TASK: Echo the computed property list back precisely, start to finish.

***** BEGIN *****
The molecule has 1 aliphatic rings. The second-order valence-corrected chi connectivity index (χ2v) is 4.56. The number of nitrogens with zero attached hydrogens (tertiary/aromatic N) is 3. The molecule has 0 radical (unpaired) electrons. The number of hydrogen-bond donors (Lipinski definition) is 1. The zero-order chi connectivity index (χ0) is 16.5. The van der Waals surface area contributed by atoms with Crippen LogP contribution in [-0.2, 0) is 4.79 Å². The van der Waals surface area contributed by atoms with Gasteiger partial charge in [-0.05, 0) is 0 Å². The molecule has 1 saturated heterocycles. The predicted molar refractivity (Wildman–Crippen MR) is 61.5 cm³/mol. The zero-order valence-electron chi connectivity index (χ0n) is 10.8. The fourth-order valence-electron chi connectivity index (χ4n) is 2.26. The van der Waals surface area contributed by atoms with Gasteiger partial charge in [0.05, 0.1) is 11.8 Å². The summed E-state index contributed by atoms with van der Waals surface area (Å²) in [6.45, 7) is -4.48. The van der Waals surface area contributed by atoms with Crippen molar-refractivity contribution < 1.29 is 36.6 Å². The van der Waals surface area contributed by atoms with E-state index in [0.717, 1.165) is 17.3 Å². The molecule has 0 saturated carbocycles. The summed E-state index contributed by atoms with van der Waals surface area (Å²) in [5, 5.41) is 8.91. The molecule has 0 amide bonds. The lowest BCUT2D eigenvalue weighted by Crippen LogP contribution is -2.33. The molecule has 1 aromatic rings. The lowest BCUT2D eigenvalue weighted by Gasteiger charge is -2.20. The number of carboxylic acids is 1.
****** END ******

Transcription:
The molecule has 1 aliphatic rings. The second-order valence-corrected chi connectivity index (χ2v) is 4.56. The number of nitrogens with zero attached hydrogens (tertiary/aromatic N) is 3. The molecule has 0 radical (unpaired) electrons. The number of hydrogen-bond donors (Lipinski definition) is 1. The zero-order chi connectivity index (χ0) is 16.5. The van der Waals surface area contributed by atoms with Crippen LogP contribution in [-0.2, 0) is 4.79 Å². The van der Waals surface area contributed by atoms with Gasteiger partial charge in [-0.05, 0) is 0 Å². The molecule has 1 saturated heterocycles. The predicted molar refractivity (Wildman–Crippen MR) is 61.5 cm³/mol. The zero-order valence-electron chi connectivity index (χ0n) is 10.8. The fourth-order valence-electron chi connectivity index (χ4n) is 2.26. The van der Waals surface area contributed by atoms with Gasteiger partial charge in [0.05, 0.1) is 11.8 Å². The summed E-state index contributed by atoms with van der Waals surface area (Å²) in [6.45, 7) is -4.48. The van der Waals surface area contributed by atoms with Crippen molar-refractivity contribution < 1.29 is 36.6 Å². The van der Waals surface area contributed by atoms with E-state index in [0.717, 1.165) is 17.3 Å². The molecule has 0 saturated carbocycles. The summed E-state index contributed by atoms with van der Waals surface area (Å²) in [5, 5.41) is 8.91. The molecule has 0 amide bonds. The lowest BCUT2D eigenvalue weighted by Crippen LogP contribution is -2.33. The molecule has 1 aromatic rings. The lowest BCUT2D eigenvalue weighted by Gasteiger charge is -2.20. The number of carboxylic acids is 1.